The opportunities and sacrifices of pursuing elite sport out of the Camden Haven

Reeve Simmons in the ruck contest for the U19s Swans Academy.

A NUMBER of local youth athletes have been offered opportunities to train and play at the elite level, however with most top performance programs located in capital cities, the strain on players and their families can be immense.

Dunbogan’s Reeve Simmons had his AFL talents identified after Brent Wilkinson, one of his teachers from Camden Haven High School, sent an email to Leon Cameron, the talent director from the Sydney Swans Academy.

The next day Reeve’s mum, (NOTA sports reporter) Kim Ambrose, received a phone call asking if her son could attend a training session.

After that session, his mum received another call, this time asking if Simmons was available to play for the Swans Academy under 16s the following Saturday.

He impressed and his journey with the Swans continued, with sixteen-year-old Reeve and his mum travelling weekly from Dunbogan to Sydney for training.

After a year, Reeve and his family were faced with a difficult decision.

“At the beginning of this year I had a really tough choice to make,” Reeve told News Of The Area (NOTA).

“Do I relocate to the Central Coast, where I am originally from, so it will be easier for me to continue training with the Sydney Swans Academy?

“Or do I stay on the North Coast and return to club footy as travelling down to Sydney each week for training was not really a practical option or sustainable for my mum.”

Reeve said he endured many “sleepless nights and feelings of guilt” over the decision.

“I knew if I did return to the Central Coast it would be without my mum, or my twin sister, Scarlett,” he said.

In the end, the chance to pursue a professional AFL career was too good to pass up.

“In the end I decided to take the risk and move back to the Central Coast as I may not get this sporting opportunity again.

“I wanted to give it my all,” he said.

“The move made travel to and from Sydney so much easier and I now have the opportunity to train with the Swans Academy twice a week, increasing my presence.”

Despite the on-field benefits, Reeve told NOTA he has struggled with the move at times.

“It has been difficult being away from my family, in particular my twin sister, Scarlett.

“I have also had a few injuries which have not helped my mindset.

“I have always had Scarlett by my side.

“We both attended Hunter Sports High before moving north, we were in some of the same classes at Camden Haven High School and we even play the same sports, so it was a new experience for me to do all of these things without her and it has definitely pushed me out of my comfort zone.”

The hard work is paying off however.

Reeve was selected in the under 19s Swans Academy this year, playing several games before being ruled out due to injuries.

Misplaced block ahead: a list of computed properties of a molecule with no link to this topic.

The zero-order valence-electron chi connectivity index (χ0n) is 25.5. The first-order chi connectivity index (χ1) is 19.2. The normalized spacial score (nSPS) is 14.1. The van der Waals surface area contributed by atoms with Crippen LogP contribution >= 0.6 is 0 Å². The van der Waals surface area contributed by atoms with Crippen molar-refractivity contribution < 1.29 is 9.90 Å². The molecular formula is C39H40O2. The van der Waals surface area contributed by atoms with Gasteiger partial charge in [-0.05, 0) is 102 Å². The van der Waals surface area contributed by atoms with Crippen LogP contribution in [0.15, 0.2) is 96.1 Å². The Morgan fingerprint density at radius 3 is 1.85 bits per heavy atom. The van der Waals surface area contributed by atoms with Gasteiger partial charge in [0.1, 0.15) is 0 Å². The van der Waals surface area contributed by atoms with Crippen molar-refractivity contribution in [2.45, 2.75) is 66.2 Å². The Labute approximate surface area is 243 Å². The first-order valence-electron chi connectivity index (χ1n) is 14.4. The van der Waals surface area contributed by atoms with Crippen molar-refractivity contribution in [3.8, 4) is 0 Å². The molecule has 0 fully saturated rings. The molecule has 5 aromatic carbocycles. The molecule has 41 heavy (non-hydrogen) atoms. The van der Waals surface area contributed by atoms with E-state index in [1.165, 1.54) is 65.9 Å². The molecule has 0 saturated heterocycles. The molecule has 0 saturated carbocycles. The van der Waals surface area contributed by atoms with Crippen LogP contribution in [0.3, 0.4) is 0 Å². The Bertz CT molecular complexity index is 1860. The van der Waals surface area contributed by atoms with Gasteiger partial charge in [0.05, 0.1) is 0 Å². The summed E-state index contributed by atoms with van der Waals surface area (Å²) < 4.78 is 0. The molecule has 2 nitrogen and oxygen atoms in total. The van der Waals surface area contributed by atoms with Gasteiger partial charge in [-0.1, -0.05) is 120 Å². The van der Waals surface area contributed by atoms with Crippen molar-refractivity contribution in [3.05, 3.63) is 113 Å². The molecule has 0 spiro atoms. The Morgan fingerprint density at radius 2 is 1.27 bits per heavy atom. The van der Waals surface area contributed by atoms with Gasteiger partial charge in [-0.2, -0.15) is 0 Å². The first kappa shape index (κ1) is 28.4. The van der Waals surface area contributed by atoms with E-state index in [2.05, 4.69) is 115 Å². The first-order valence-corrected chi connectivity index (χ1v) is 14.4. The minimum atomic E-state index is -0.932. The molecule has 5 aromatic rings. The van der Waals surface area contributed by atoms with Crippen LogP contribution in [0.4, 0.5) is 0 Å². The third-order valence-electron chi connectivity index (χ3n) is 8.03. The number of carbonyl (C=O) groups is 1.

Another young man in a similar position is Adam Drewitt, who was selected to be part of the NSWRL Harold Matthews Cup for the North Sydney Bears.

The NSWRL Harold Matthews Cup is a junior representative pathway that has developed almost every NSW-based rugby league star since 1970.

The competition includes both junior representative teams of the National Rugby League (NRL) and clubs that do not field teams in the NRL competition.

Adam’s selection in the NSWRL Harold Matthews Cup was made possible after selectors identified his talents through video footage of his 2023 club games with the Lake Cathie-Bonny Hills Raiders JRLFC.

The North Sydney Bears then asked Adam to join their squad for a series of trial games.

Following strong performances, Adam was selected to join the training squad alongside 45 other talented players.

This meant a transition to online learning to complete his Year 10 studies, as well as moving to Drummoyne to live with his extended family in order to attend training sessions four times a week for the next two months.

Following a two week Christmas break, the squad of 46 was reduced to 25 players, with Adam making the cut once more to play in the NSWRL Harold Matthews Cup.

The Cup runs for nine weeks plus finals, with training three times a week, meaning an extended return to North Sydney for Adam, away from his friends and family.

The competition ended in April this year, just before the end of Term 1.

As a result, Adam has since moved back home with his family and has returned to the classroom to complete his Year 11 and 12 studies.

Adam told NOTA his time in the NSWRL Harold Matthews Cup was “definitely a positive experience” and he would highly recommend the program.

“The training was completely different to any other training and skill sessions I have been involved in and I have definitely learnt a lot of new things that I am now incorporating into my club games.”

At this stage Adam is unsure if he will trial for the North Sydney Bears under 19s squad.

“It was very difficult being away from home and I struggled socially not having my friends around me,” he said.

“I will probably concentrate on school this year, as I’m in Year 11 and I’ll possibly trial again at the completion of Year 12.

“However, if I do get the opportunity to trial for the under 19s program, I will now be better prepared as I now have a better understanding of what is needed physically, socially and mentally in order to be part of this process.”

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